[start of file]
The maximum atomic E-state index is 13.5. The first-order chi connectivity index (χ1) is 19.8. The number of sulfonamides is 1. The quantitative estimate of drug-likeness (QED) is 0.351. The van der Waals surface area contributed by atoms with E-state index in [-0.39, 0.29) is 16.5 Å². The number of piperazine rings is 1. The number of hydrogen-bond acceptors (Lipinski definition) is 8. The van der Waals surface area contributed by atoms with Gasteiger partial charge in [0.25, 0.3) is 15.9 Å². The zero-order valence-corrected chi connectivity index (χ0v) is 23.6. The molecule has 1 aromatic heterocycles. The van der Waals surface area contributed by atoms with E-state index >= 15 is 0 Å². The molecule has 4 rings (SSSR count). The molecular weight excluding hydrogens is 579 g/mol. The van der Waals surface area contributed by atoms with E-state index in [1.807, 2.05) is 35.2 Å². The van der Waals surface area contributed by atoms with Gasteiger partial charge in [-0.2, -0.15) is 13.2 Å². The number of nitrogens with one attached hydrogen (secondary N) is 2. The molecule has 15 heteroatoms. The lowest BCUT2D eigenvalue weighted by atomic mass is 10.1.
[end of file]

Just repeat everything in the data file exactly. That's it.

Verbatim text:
The maximum atomic E-state index is 13.5. The first-order chi connectivity index (χ1) is 19.8. The number of sulfonamides is 1. The quantitative estimate of drug-likeness (QED) is 0.351. The van der Waals surface area contributed by atoms with E-state index in [-0.39, 0.29) is 16.5 Å². The number of piperazine rings is 1. The number of hydrogen-bond acceptors (Lipinski definition) is 8. The van der Waals surface area contributed by atoms with Gasteiger partial charge in [0.25, 0.3) is 15.9 Å². The zero-order valence-corrected chi connectivity index (χ0v) is 23.6. The molecule has 1 aromatic heterocycles. The van der Waals surface area contributed by atoms with E-state index >= 15 is 0 Å². The molecule has 4 rings (SSSR count). The molecular weight excluding hydrogens is 579 g/mol. The van der Waals surface area contributed by atoms with E-state index in [1.807, 2.05) is 35.2 Å². The van der Waals surface area contributed by atoms with Gasteiger partial charge in [-0.2, -0.15) is 13.2 Å². The number of nitrogens with one attached hydrogen (secondary N) is 2. The molecule has 15 heteroatoms. The lowest BCUT2D eigenvalue weighted by atomic mass is 10.1.